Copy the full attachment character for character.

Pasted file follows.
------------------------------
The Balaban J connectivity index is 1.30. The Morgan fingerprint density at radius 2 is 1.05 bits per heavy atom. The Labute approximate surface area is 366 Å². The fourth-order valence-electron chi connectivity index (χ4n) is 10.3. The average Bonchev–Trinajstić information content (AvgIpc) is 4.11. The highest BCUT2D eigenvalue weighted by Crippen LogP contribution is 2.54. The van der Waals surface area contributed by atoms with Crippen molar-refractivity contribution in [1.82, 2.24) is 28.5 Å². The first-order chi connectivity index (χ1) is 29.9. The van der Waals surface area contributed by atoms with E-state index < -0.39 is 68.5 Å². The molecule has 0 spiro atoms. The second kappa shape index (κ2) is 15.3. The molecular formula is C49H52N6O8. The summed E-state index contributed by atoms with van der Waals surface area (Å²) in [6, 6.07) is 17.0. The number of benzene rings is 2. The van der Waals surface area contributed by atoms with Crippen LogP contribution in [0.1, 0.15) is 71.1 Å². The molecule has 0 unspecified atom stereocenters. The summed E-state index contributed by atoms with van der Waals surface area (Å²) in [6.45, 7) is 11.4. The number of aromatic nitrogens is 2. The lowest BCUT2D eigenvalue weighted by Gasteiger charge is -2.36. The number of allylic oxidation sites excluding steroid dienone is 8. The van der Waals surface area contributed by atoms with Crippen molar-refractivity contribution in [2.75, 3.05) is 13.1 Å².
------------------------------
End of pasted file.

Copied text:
The Balaban J connectivity index is 1.30. The Morgan fingerprint density at radius 2 is 1.05 bits per heavy atom. The Labute approximate surface area is 366 Å². The fourth-order valence-electron chi connectivity index (χ4n) is 10.3. The average Bonchev–Trinajstić information content (AvgIpc) is 4.11. The highest BCUT2D eigenvalue weighted by Crippen LogP contribution is 2.54. The van der Waals surface area contributed by atoms with Crippen molar-refractivity contribution in [1.82, 2.24) is 28.5 Å². The first-order chi connectivity index (χ1) is 29.9. The van der Waals surface area contributed by atoms with E-state index < -0.39 is 68.5 Å². The molecule has 0 spiro atoms. The second kappa shape index (κ2) is 15.3. The molecular formula is C49H52N6O8. The summed E-state index contributed by atoms with van der Waals surface area (Å²) in [6, 6.07) is 17.0. The number of benzene rings is 2. The van der Waals surface area contributed by atoms with Crippen LogP contribution in [0.1, 0.15) is 71.1 Å². The molecule has 0 unspecified atom stereocenters. The summed E-state index contributed by atoms with van der Waals surface area (Å²) in [6.45, 7) is 11.4. The number of aromatic nitrogens is 2. The lowest BCUT2D eigenvalue weighted by Gasteiger charge is -2.36. The number of allylic oxidation sites excluding steroid dienone is 8. The van der Waals surface area contributed by atoms with Crippen molar-refractivity contribution in [2.75, 3.05) is 13.1 Å².